Here you see rows upon rows of the old-fashioned junks and sampans, some house boats where the fishermen and their families still live, (at least for some 9 months of the year) all going on their daily routines, which now include mobile phones and satellite dishes.
It is a very picturesque scene, with the unexpected touch of modernity right and left. The high-rises framing the harbour and the ultra-modern yacths moored not far away complete this picture of contrasts.
Aberdeen Fishing Village and the Aberdeen Harbour are a feast for photographers and very much worth a look, you can get a sense for what things were like long ago and how modern life is catching up to the old traditions, which stubbornly co-exist with contemporary amenities.
Aberdeen Harbour has the distinct honour of being the first place where the British set foot upon arriving in Hong Kong. Back then, Aberdeen was the center of the incense trade, this is how Hong Kong got its name, it literally means "Fragrant Harbour".
Aberdeen continues to be a thriving and busy harbour, and is still home to the boat-dwelling Tanka people. You will see the old ladies still dressed in traditional ways, peddling the catch of the day and the sampan rides around the harbour for the tourists, these are two of Aberdeen's main industries at work, fishing and tourism.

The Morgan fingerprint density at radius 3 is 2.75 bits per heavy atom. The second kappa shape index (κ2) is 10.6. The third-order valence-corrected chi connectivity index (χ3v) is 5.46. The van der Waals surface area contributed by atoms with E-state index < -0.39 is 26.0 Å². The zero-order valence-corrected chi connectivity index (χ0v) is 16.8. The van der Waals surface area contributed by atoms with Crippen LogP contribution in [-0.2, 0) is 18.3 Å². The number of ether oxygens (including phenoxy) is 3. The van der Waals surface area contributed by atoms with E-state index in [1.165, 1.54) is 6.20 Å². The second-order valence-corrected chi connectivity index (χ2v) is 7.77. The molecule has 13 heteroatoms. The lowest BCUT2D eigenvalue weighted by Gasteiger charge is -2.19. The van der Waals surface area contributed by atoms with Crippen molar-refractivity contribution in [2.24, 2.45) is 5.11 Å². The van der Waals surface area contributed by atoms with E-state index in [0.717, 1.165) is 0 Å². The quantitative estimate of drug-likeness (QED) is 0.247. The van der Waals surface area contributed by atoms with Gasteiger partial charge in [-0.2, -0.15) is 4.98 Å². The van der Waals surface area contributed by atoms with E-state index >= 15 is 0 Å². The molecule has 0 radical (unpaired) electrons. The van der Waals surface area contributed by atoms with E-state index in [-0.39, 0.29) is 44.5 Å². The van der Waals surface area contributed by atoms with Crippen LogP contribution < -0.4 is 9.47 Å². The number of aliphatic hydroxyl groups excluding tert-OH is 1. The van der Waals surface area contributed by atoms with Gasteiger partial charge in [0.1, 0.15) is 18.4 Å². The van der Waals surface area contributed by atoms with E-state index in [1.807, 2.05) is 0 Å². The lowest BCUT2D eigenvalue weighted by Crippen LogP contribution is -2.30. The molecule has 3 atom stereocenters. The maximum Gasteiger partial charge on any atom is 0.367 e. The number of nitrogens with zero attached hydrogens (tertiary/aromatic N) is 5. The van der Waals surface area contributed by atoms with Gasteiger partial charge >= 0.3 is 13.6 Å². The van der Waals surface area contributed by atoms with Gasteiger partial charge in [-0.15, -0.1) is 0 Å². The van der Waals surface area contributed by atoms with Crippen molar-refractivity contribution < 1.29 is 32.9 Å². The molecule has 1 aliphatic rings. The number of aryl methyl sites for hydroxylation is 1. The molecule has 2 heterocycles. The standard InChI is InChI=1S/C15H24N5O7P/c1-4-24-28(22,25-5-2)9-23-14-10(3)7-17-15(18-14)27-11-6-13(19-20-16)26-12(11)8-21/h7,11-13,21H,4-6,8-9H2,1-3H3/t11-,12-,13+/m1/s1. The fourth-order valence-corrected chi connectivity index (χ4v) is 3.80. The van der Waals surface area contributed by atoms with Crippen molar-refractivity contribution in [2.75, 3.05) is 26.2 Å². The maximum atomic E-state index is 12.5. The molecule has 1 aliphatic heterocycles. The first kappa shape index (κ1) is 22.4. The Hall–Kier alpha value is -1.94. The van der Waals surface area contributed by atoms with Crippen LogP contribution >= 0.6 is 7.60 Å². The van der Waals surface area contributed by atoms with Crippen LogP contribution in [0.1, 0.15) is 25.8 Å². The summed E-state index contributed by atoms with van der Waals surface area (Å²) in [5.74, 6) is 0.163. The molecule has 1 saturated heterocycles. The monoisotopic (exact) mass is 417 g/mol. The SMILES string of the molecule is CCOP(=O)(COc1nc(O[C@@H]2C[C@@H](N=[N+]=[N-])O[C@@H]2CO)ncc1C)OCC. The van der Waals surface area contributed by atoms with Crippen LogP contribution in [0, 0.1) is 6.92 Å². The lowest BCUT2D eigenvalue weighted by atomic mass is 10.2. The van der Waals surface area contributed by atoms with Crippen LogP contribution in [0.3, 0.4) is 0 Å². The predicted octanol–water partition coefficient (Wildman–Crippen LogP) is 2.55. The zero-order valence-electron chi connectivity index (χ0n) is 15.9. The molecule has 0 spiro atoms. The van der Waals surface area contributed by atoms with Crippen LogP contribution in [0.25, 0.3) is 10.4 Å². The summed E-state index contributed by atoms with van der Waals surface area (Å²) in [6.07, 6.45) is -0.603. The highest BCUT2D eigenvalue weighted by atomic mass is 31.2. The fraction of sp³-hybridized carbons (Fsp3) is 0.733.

Let's take a look...
Aberdeen Harbour Sampans and Fishing Boats
High Rise Buildings framing Aberdeen Harbour
Modern Yacths moore along traditional fishing boats
New and Old: Traditional Fishing Boats and Sampans under the shade of Ultra Modern Buildings
Seafood Catch, Drying Fish
The Aberdeen Promenade that runs along the coast is the beginning of the action. Taxis, public and tourist buses will drop you off here.
It has been newly renovated, here you will find bathroom facilities, vending machines, nice areas to just sit and people watch, or stroll and watch all the action.
At one end of the promenade will be the Dried Seafood Stalls and Seafood Market with the daily catch, check out all sorts of seafood being bartered away to the seafood restaurants and wholesalers.
Aberdeen is a very busy fishing port, it accounts for one-third of the total catch in Hong Kong.
Also along the promenade you will find the starting point for the ferries to the Floating Restaurants...
There is a Ferry stop for the Jumbo and one for the Tai Pak
...The many "Sampan Ride" stations...
You will find the Sampan Ride Stations all along the Promenade, but more likely, the little old ladies that run the boats will find you first!
... and the ferry to Ap Lei Chau, the little island just across...
Ferry stop to Ap Lei Chau, you can use your Octopus Card for the inexpensive ride accross
A Sampan Ride through the Harbour is a great way to see Aberdeen in action. And finding a Sampan will be no trouble at all, the Tanka women will be on to you before you know it. Expect to be approached not once, not twice, but several times until you do get into one.